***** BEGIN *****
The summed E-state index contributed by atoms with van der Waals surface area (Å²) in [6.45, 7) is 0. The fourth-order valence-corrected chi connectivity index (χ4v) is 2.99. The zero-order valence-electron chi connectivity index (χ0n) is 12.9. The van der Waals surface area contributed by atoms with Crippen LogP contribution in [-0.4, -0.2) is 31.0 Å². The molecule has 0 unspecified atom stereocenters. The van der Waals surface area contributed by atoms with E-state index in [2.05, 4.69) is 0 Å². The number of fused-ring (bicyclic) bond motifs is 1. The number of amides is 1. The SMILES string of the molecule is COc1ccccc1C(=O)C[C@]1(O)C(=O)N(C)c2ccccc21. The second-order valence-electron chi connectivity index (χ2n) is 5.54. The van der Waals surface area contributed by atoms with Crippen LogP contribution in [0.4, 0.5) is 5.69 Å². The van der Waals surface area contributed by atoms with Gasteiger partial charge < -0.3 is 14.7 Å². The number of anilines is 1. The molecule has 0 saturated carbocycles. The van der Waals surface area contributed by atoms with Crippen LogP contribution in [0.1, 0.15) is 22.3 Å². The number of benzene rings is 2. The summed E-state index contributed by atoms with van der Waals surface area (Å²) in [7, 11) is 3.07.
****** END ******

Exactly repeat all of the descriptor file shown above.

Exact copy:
The summed E-state index contributed by atoms with van der Waals surface area (Å²) in [6.45, 7) is 0. The fourth-order valence-corrected chi connectivity index (χ4v) is 2.99. The zero-order valence-electron chi connectivity index (χ0n) is 12.9. The van der Waals surface area contributed by atoms with Crippen LogP contribution in [-0.4, -0.2) is 31.0 Å². The molecule has 0 unspecified atom stereocenters. The van der Waals surface area contributed by atoms with E-state index in [2.05, 4.69) is 0 Å². The number of fused-ring (bicyclic) bond motifs is 1. The number of amides is 1. The SMILES string of the molecule is COc1ccccc1C(=O)C[C@]1(O)C(=O)N(C)c2ccccc21. The second-order valence-electron chi connectivity index (χ2n) is 5.54. The van der Waals surface area contributed by atoms with Crippen LogP contribution in [0.4, 0.5) is 5.69 Å². The van der Waals surface area contributed by atoms with Gasteiger partial charge < -0.3 is 14.7 Å². The number of anilines is 1. The molecule has 0 saturated carbocycles. The van der Waals surface area contributed by atoms with Crippen LogP contribution in [0.1, 0.15) is 22.3 Å². The number of benzene rings is 2. The summed E-state index contributed by atoms with van der Waals surface area (Å²) in [7, 11) is 3.07.